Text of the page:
Deadmen. I can construct something adequate with my axes and a bucket seat. So, like a nut key, I don’t bother taking an extra bit of kit to do a job I can do with something else.
Screamers. All wintery protection may be assisted by using a shock absorbing quickdraw or ‘screamer’. These are too beefy to carry lots of, so I usually just use one on the first runner and another on the next bit of gear that seems remotely dodgy.
Belay plate. Finally, all this well chosen, well placed gear won’t count for much if your mate drops you because of cold, gloved hands and the slippery combination of a traditional belay plate with modern skinny ropes. Make sure you have a belay plate suitable for the diameter of the ropes you’re using.
One of the best ways to decide upon what to take is by tuning into current mountain conditions. Check web forums for articles on recent ascents, and ask around. If you’re not sure what conditions are like, keep an open mind and take a large flexible rack so you can make the best of whatever you come up against.
AMI member and MIC holder Rob Jarvis is as enthusiastic about the forthcoming Scottish winter season as he was for his first 15 years ago. He now provides guiding and instruction through his company highlandguides.com.
This issue’s expert is George McEwan, head of Mountaineering at Glenmore Lodge. Having climbed throughout the world, and coached all aspects of winter mountaineering, there isn’t much he doesn’t know about winter gear.
Q. Where should I gear up?
A. In a safe area. One protected from any falling debris, not in an avalanche runout zone, and which allows you to put crampons and harness on without the risk of tumbling back down the slope. Gear up on the corrie floor if the climbs are just a short ascent above (e.g. Coire An-T-Sneachda). For climbs with a longer approach (e.g. Smith’s on the Ben), then you have a bit of a dilemma - gear up lower down and sweat your way up, or do the balancing act higher up. If you do choose to gear up later, still select a location out of the way of any debris, and stomp/cut out a ledge to comfortably sort yourself out on.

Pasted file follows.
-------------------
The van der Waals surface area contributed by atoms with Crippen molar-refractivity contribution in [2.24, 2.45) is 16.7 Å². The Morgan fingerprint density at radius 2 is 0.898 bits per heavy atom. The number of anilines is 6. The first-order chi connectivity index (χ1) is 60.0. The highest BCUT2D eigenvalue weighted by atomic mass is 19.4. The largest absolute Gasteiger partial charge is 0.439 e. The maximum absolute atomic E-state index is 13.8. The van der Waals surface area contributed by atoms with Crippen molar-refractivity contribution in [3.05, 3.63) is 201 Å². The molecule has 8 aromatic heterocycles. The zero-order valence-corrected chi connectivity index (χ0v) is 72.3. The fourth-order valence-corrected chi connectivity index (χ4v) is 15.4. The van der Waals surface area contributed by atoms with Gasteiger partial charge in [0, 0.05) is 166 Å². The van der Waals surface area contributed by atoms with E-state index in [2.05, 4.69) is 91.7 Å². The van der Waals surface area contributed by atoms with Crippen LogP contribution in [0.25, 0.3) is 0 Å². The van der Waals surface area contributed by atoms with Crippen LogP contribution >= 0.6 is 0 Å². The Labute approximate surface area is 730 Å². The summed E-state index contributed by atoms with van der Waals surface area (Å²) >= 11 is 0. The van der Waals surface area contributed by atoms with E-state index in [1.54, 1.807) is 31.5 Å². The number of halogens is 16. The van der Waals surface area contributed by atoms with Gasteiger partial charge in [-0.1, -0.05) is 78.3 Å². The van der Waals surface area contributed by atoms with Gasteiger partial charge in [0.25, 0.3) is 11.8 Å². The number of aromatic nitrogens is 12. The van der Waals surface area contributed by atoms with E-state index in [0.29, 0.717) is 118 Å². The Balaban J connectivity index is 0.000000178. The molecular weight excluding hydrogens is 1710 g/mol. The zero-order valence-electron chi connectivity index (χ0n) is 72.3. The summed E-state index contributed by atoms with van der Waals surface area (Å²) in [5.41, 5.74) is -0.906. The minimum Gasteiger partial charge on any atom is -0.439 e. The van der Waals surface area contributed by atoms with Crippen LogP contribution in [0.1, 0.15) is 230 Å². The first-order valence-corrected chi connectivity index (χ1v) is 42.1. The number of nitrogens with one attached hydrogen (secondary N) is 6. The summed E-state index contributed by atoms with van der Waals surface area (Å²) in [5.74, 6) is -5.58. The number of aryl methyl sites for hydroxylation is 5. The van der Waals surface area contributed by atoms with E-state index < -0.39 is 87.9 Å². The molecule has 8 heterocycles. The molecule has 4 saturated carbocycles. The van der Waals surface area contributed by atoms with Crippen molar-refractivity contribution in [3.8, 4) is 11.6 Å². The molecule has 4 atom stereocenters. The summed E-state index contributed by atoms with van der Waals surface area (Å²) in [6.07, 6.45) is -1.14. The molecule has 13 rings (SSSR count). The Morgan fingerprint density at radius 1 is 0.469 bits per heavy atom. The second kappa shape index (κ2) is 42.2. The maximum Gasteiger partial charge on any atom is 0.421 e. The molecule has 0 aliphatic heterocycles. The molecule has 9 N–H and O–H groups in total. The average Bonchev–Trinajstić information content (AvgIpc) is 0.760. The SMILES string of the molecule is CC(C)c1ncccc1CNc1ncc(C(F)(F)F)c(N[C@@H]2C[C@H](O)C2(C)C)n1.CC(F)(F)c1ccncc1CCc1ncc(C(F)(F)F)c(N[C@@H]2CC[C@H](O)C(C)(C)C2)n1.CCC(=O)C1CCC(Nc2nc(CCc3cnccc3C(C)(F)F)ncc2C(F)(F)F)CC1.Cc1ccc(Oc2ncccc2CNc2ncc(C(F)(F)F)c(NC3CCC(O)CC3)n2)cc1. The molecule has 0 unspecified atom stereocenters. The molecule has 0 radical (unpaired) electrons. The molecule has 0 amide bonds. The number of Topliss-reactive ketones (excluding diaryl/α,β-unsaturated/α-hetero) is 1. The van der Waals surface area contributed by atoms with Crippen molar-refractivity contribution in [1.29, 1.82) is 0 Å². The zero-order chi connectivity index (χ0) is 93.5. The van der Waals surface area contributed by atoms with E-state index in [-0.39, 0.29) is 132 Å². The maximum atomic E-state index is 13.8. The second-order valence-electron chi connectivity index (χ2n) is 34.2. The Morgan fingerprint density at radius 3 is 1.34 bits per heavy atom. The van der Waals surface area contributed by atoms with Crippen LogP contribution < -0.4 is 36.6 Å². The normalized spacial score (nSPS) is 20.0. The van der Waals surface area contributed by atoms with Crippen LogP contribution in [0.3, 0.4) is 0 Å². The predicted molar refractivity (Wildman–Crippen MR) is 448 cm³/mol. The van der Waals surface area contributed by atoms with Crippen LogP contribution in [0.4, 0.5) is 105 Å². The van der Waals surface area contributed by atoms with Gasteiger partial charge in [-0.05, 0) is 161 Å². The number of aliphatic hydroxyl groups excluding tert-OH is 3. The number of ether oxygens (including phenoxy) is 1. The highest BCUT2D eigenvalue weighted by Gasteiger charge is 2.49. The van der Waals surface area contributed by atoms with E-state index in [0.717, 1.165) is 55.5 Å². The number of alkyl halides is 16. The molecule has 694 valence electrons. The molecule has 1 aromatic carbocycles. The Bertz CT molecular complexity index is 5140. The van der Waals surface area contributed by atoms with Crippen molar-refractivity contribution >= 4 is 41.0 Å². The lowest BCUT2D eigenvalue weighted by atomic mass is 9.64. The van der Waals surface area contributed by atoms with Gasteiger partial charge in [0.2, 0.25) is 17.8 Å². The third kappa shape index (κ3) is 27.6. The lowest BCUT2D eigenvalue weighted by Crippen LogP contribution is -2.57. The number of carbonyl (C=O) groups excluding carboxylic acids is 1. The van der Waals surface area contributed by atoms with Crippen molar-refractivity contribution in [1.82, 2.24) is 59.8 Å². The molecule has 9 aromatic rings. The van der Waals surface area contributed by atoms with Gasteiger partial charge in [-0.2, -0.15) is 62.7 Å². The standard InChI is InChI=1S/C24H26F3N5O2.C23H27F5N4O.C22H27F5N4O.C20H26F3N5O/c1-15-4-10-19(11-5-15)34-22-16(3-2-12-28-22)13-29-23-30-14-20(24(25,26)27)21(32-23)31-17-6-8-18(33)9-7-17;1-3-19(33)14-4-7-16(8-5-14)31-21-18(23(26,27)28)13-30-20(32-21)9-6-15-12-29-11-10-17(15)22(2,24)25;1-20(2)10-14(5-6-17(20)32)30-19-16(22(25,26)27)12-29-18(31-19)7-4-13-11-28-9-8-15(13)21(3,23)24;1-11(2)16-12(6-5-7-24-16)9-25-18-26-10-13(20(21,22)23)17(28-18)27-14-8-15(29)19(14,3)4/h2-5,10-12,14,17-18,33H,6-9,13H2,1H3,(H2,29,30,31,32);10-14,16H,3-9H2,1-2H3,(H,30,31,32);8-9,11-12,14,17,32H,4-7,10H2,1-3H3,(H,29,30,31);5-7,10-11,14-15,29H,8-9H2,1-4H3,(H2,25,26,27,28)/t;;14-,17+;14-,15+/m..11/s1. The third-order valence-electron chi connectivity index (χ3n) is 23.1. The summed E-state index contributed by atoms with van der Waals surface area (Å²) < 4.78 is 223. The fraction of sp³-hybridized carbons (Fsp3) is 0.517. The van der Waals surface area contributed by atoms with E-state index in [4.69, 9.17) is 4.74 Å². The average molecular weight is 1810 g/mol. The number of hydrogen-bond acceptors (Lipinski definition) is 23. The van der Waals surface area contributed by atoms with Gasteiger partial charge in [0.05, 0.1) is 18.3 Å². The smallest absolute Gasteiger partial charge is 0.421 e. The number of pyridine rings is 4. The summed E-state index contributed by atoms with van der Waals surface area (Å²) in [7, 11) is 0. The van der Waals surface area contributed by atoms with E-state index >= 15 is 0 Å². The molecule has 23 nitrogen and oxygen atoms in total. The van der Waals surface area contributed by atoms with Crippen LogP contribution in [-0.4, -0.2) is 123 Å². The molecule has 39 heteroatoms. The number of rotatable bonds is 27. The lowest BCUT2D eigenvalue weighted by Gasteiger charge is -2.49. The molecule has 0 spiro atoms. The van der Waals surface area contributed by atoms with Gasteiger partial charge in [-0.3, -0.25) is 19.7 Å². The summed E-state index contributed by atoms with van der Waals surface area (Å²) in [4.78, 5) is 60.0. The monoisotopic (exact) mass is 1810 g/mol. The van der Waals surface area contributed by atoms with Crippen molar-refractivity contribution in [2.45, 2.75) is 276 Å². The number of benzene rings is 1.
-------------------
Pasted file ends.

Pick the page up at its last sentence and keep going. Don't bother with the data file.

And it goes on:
Q. What’s the best way to place ice screws on the lead?
A. Find a suitable piece of ice, located where you can stand in balance. Drive one of your axes in (making sure it’s bomber), hang straight-armed from it, remove your hand from the other tool, and in one fluid action unclip one of your ready-racked ice screws. Place it against the ice at about waist height, turn the screw back and forward to start a hole, then screw home - a good placement should give you constant resistance, whilst extruding an obvious core. When the screw has been placed up to the hilt, unclip an extender, clip this to the ice screw, clip your climbing rope, grab hold of your other tool and hang from this, remove your hand from the tool you have been hanging off and shake this arm out. Replace your hand on this tool and you’re ready to move off - all going well you should be able to do this in under a minute. I don’t bother clipping tools etc, it takes up too much time - better to become more efficient at placing screws in the first place.
Q. Is it worth investing in ice screws with handles?
A. To place ice screws fast you need lots of cutting teeth at the sharp end, lots of well-polished high relief threads (and polished inside as well = low friction), and a handle arrangement to use mechanical advantage. So if you’re planning to climb steep water ice (70°+), then yes, you’ll be glad of handles.
Watch the BMC Winter Essentials trailer on BMC TV:
How to perform an ice axe self arrest on BMC TV: